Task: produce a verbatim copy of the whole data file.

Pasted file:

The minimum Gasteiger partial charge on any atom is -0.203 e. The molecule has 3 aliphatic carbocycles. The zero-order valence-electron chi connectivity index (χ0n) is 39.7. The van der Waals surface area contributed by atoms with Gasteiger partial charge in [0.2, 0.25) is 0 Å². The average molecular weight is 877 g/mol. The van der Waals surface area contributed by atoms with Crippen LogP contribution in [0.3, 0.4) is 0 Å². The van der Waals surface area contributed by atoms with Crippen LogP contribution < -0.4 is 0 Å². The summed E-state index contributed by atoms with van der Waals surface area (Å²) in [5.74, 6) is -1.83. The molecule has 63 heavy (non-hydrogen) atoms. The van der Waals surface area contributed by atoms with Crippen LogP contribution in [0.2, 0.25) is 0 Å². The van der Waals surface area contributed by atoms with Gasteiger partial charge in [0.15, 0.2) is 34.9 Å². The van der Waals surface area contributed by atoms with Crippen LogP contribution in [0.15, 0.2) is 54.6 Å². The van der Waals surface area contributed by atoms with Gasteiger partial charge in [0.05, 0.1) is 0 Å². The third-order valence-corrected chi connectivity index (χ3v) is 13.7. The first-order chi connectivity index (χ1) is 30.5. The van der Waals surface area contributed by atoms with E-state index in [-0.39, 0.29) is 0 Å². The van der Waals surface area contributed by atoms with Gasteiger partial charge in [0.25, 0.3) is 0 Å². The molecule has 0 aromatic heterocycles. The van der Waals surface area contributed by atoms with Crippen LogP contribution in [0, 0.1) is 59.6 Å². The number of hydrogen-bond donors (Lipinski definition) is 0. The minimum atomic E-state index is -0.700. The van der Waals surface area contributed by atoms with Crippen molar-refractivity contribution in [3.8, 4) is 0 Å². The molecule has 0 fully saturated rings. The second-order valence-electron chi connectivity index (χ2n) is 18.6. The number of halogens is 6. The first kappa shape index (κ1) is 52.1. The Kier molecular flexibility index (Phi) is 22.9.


The minimum Gasteiger partial charge on any atom is -0.203 e. The molecule has 3 aliphatic carbocycles. The zero-order valence-electron chi connectivity index (χ0n) is 39.7. The van der Waals surface area contributed by atoms with Gasteiger partial charge in [0.2, 0.25) is 0 Å². The average molecular weight is 877 g/mol. The van der Waals surface area contributed by atoms with Crippen LogP contribution in [0.3, 0.4) is 0 Å². The van der Waals surface area contributed by atoms with Crippen LogP contribution < -0.4 is 0 Å². The summed E-state index contributed by atoms with van der Waals surface area (Å²) in [5.74, 6) is -1.83. The molecule has 63 heavy (non-hydrogen) atoms. The van der Waals surface area contributed by atoms with Crippen LogP contribution in [0.2, 0.25) is 0 Å². The van der Waals surface area contributed by atoms with Gasteiger partial charge in [0.15, 0.2) is 34.9 Å². The van der Waals surface area contributed by atoms with Crippen LogP contribution in [0.15, 0.2) is 54.6 Å². The van der Waals surface area contributed by atoms with Gasteiger partial charge in [0.05, 0.1) is 0 Å². The third-order valence-corrected chi connectivity index (χ3v) is 13.7. The first-order chi connectivity index (χ1) is 30.5. The van der Waals surface area contributed by atoms with E-state index in [-0.39, 0.29) is 0 Å². The van der Waals surface area contributed by atoms with Gasteiger partial charge in [0.25, 0.3) is 0 Å². The molecule has 0 aromatic heterocycles. The van der Waals surface area contributed by atoms with Crippen LogP contribution in [0, 0.1) is 59.6 Å². The number of hydrogen-bond donors (Lipinski definition) is 0. The minimum atomic E-state index is -0.700. The van der Waals surface area contributed by atoms with Crippen molar-refractivity contribution in [3.8, 4) is 0 Å². The molecule has 0 fully saturated rings. The second-order valence-electron chi connectivity index (χ2n) is 18.6. The number of halogens is 6. The first kappa shape index (κ1) is 52.1. The Kier molecular flexibility index (Phi) is 22.9.